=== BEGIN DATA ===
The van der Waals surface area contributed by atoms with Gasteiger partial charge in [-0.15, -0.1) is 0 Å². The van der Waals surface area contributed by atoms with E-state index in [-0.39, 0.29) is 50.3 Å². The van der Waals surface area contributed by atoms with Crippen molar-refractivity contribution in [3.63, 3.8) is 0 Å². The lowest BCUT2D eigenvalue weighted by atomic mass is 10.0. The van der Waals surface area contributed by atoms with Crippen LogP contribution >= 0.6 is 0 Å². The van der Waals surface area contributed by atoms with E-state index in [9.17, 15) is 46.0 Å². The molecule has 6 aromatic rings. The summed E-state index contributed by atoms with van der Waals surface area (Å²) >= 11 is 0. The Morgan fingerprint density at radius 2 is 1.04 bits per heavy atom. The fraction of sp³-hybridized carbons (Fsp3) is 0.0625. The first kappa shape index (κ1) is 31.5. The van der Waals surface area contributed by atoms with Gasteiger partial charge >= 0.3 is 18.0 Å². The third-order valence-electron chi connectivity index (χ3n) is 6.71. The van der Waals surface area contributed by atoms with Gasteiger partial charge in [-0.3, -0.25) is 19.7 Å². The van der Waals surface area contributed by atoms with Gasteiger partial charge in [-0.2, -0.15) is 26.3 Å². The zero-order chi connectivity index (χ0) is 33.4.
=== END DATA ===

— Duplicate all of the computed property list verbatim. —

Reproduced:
The van der Waals surface area contributed by atoms with Gasteiger partial charge in [-0.15, -0.1) is 0 Å². The van der Waals surface area contributed by atoms with E-state index in [-0.39, 0.29) is 50.3 Å². The van der Waals surface area contributed by atoms with Crippen molar-refractivity contribution in [3.63, 3.8) is 0 Å². The lowest BCUT2D eigenvalue weighted by atomic mass is 10.0. The van der Waals surface area contributed by atoms with Crippen LogP contribution >= 0.6 is 0 Å². The van der Waals surface area contributed by atoms with E-state index in [9.17, 15) is 46.0 Å². The molecule has 6 aromatic rings. The summed E-state index contributed by atoms with van der Waals surface area (Å²) >= 11 is 0. The Morgan fingerprint density at radius 2 is 1.04 bits per heavy atom. The fraction of sp³-hybridized carbons (Fsp3) is 0.0625. The first kappa shape index (κ1) is 31.5. The van der Waals surface area contributed by atoms with Gasteiger partial charge >= 0.3 is 18.0 Å². The third-order valence-electron chi connectivity index (χ3n) is 6.71. The van der Waals surface area contributed by atoms with Gasteiger partial charge in [-0.3, -0.25) is 19.7 Å². The van der Waals surface area contributed by atoms with Gasteiger partial charge in [-0.2, -0.15) is 26.3 Å². The zero-order chi connectivity index (χ0) is 33.4.